Domain Name Investors Guide 2014 – Part 3

Domain Name Value

Are you guilty of pricing your domain name on public sites? A good chunk of Domain Name Investors are guilty of pricing domain names and listing them on domain name forums on a daily basis.  There is nothing wrong with posting domain names for sale on public forums but there is a problem when you add the discounted price and your domain name to the title of your sales thread that ends up on search engines permanently.

The other day I was ready to invest $6500 U.S.D to purchase a 3 Letter Dot Com Domain Name (LLL) listed on a domain name forum.  While doing some research on the domain name I found 50+ indexed sales threads posted on numerous domain name forums with title tags that read:

  • Buy this for $8000 this Friday only!
  • Weekend Discount for $7800
  • Black Friday Special for $6800

My example title tags above do no justice to some of the title tags I found on Google Search Results dating all the way back to 2001!

Why would I invest $6500 U.S.D into a domain name that is haunted by past sales threads that reduce my chances of selling the domain name for a profit?

Domain Name Investors are not always thinking Long-Term! They buy and sell domain names for a quick profit! This type of domain name investing is harming our industry and our domain name values.  We need to think long-term as a community and protect our virtual assets.  Otherwise potential End Users with large budgets will pay us less for our domain names!

From Reg Fee Domain Names to Domain Names, as Domain Name Investor we need to protect the value of our Dot Com’s and its future!

Make the change for 2014 and help boost domain name profits!

Until my next Domain Name Investment Article, Happy Domaining!

Article Name
Domain Name Investors Guide 2014 – Part 3
Domain Name Investors are not always thinking Long Term! They buy and sell domain names for a quick profit!


  1. This is a brilliant write up, T. I’ve really been struggling with
    this issue. If you ever post the name up for sale, your instantly
    devaluing the name, because now the sales pitch is permanently etched
    into the spiderbot’s memory. This can of course be very troubling to the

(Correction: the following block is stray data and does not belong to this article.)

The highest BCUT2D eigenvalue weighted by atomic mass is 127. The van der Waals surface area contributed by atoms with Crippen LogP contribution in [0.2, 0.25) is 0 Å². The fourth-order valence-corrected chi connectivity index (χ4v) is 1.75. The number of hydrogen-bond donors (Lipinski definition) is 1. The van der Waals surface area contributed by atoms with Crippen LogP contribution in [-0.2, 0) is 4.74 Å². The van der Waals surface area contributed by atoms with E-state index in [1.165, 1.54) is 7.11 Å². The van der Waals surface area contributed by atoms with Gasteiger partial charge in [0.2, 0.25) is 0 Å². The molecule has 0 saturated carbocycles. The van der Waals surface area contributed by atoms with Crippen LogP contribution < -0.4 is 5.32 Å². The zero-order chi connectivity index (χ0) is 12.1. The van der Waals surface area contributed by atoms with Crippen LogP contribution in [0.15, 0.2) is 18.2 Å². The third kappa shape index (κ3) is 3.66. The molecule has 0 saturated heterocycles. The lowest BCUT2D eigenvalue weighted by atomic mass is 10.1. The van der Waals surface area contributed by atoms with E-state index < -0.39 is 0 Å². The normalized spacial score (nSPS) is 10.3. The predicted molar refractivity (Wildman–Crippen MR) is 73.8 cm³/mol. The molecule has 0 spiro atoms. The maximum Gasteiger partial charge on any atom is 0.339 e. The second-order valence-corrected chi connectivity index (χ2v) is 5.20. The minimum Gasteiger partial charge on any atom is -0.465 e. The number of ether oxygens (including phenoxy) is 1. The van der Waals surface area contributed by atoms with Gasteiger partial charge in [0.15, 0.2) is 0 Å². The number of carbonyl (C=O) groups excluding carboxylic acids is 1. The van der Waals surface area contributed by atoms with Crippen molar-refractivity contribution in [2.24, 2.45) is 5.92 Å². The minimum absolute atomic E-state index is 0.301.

brand owner.
    One solution that I have used in the past is to embed
    the domain name into a JPEG image. Then post the image online. This is
    similar to what we did with our beta launch 0.1 of Namestrap which you
    can see live (01/07/14). If you check out the pages you will notice the
    jpeg images used as the domain names!
    However after giving it alot
    of careful thought and consideration, we decided that if we merely kept
    the listing on our website and removed it immediately upon a domain
    purchase, we could pretty much (using google webmaster tools) remove
    that one URL from our website and resubmit to spiders.
    In another
    few days (or less), we are re-launching our website with the new
    implementation of text being Unicode. (devlog: The
    reason for this was twofold. Firstly, ease of use. From a UX
    standpoint, allowing our end users to sift and sort through the domain
    names if just more important at the end of the day.Secondly; We
    looked into all types of ways to hide the content, like index nofollow,
    and using a javascript embedded iframe nesting the contents, but at the
    end of the day, as long as we only list the domain on our site, we can
    remove it from our site, and effectively, kill the page from the spider
    in a reasonable timeframe.


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